Buyer's argument harkens ineffectively to guns don't kill people, people do. In his argument cigarettes don't kill, only people who smoke them do. Of course he forgets the thousands, if not millions who've died from second hand smoke. But Dealer isn't all that bright and his arguments would give an aged Swiss Cheese a run for it's money in the content holes department.

So he goes on -- not quitting when he had half a valid argument to go on. His amped up argument reaches to smoking lettuce.

smoking lettuce

LETTUCE. That green, leafy stuff you make a salad with. He's proposing that drying and smoking lettuce is analogous to smoking marijuana or tobacco.

See for yourself. This real Congressional moment wouldn't need a bit of punch-up to become a classic SNL sketch. It's right up there with the Sarah Palin parodies and the "more cowbell" sketch with Christopher Walken.

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"Have you felt my husband's pain, Senator? If you had you would legalize his relief." #medicalmarijuana

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medical marijuana

This is a sequel to my previous post, "They feel it. You know it! Meet four Op-Ed poets." To recap, the Los Angeles Times invited readers to submit Op-Ed poetry and ended up receiving more than 1,500 submissions. They printed some of them today, and they are a must-read, but a few of them were indisputable home runs that I feel compelled to share.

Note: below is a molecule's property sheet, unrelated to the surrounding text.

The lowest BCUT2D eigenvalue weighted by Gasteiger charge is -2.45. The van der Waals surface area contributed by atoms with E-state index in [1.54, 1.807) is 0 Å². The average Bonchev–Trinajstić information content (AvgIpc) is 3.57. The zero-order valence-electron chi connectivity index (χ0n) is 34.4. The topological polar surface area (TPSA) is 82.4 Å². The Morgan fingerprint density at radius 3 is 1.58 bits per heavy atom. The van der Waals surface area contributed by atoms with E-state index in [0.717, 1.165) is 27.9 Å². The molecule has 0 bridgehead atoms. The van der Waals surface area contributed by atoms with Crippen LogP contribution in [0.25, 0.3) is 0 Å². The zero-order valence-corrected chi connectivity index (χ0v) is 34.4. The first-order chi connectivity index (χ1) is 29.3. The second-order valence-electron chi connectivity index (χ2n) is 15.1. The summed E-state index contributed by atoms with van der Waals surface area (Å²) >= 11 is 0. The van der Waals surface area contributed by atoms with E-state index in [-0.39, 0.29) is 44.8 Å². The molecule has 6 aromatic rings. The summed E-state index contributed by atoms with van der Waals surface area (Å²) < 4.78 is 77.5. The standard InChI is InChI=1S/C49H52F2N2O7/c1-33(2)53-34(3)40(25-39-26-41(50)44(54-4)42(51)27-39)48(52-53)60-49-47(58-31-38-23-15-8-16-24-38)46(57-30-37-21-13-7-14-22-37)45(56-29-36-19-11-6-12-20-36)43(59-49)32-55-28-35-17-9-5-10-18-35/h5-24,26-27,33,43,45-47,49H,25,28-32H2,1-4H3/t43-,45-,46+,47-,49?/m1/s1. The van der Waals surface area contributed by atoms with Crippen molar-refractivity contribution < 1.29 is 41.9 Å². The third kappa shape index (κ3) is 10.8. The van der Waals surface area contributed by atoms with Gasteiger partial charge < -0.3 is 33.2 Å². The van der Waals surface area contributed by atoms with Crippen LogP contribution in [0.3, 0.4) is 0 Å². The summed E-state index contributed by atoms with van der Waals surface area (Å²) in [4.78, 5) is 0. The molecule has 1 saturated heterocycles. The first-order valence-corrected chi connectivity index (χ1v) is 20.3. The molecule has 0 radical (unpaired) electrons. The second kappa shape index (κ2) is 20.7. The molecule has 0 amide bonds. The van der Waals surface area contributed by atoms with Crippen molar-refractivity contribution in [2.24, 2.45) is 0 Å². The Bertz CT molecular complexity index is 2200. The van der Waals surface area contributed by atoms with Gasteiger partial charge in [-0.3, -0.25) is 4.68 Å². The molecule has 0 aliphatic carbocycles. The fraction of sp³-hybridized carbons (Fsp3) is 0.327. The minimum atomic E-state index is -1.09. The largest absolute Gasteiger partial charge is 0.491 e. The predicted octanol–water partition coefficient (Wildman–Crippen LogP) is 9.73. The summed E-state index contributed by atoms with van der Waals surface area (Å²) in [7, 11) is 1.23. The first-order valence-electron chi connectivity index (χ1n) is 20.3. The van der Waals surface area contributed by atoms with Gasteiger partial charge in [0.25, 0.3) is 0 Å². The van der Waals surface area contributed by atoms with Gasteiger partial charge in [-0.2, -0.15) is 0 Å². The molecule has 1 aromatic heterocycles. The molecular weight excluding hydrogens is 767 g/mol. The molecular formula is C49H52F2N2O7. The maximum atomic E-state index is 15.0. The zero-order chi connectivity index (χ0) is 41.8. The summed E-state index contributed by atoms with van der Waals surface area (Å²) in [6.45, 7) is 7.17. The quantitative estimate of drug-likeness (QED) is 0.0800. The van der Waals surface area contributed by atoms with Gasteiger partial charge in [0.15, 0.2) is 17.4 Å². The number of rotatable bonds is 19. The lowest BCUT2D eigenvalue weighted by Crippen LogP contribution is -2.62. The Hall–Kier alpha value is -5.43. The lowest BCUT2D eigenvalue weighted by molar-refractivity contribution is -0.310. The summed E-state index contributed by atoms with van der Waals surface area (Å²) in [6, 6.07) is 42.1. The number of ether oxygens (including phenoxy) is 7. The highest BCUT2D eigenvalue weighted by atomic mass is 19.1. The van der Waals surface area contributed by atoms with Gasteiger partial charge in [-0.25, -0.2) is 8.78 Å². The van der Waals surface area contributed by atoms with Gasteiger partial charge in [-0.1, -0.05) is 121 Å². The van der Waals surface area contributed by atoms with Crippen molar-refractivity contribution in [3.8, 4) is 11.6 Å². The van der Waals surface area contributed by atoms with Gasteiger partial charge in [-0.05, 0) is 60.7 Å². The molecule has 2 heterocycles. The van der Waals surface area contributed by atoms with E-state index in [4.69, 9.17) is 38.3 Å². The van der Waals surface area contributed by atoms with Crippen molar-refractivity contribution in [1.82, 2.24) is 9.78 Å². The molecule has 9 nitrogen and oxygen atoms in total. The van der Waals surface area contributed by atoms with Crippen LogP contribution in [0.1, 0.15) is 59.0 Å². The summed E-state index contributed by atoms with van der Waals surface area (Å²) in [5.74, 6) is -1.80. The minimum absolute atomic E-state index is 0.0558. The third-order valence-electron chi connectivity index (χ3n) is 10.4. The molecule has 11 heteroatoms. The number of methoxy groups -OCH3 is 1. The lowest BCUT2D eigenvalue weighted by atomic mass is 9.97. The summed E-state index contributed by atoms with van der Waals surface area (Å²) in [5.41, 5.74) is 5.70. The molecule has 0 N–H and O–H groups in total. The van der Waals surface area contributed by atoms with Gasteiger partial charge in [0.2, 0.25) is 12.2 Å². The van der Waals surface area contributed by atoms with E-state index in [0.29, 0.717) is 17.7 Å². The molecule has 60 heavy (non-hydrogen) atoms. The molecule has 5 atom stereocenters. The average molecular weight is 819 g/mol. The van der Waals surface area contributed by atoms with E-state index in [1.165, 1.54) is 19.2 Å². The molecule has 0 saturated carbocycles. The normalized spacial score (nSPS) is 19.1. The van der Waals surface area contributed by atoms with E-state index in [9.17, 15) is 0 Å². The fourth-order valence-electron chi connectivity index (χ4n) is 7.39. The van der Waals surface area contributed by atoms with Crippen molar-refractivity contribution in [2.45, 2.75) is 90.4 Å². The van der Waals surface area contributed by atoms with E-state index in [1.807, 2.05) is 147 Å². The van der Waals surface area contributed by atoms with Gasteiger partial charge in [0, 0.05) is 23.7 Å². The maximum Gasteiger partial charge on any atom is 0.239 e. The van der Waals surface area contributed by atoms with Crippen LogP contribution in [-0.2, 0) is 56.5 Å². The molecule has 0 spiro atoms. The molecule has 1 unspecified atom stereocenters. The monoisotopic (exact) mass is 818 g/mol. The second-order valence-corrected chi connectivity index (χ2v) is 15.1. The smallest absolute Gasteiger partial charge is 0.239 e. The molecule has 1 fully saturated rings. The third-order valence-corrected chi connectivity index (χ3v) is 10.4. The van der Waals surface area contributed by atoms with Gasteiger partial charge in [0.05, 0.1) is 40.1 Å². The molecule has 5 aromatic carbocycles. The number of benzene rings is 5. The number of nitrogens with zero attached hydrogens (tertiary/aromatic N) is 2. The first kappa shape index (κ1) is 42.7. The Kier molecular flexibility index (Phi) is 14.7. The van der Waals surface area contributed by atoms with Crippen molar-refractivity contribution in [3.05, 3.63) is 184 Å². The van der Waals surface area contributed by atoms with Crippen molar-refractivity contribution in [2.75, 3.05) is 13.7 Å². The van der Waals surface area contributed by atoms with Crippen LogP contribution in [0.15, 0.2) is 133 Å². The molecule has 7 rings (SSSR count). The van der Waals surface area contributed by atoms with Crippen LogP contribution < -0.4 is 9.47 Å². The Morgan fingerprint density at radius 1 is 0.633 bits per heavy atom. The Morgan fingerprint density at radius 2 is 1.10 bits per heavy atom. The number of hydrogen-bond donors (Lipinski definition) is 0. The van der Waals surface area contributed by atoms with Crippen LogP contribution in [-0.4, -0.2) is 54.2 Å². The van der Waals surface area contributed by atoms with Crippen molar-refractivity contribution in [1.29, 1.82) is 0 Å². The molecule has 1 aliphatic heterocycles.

This one deserved its own post. I was in tears by the time I got to the end:

Relief Within Reach

Have you felt my husband's pain Senator?

Have you watched your cancer-stricken spouse go from being an avid backpacker to not being able to walk across a room?

Have you seen your husband vomit everything he tried to eat for a five-day period? Including water.

Have you heard your loved one wither with exhaustion after talking to his best friend because he only had the energy to say hello.

And, then Senator,

Have you seen what immediate relief marijuana brings?

Have you seen the surge smoking a joint can bring to one whose energy can now be directed into walking around the block instead of trying to block a million pain receptors?

Have you watched your husband eat a meal that the cancer had denied him before?

Senator

Why is my husband's suffering so unimportant to you?

Why do you allow alcohol poisoning to cause vomiting, but you won't allow marijuana to thwart it?

Why are you spending millions upon millions to deny people the relief marijuana brings when you could be reaping millions upon millions from it's legalization?

Have you felt my husband's pain, Senator? If you had you would legalize his relief.

Judy Silk is a writer and stand-up comedian.

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VIDEO: Safety of alternative meds vs. conventional meds reminiscent of George Carlin's "Baseball vs. Football"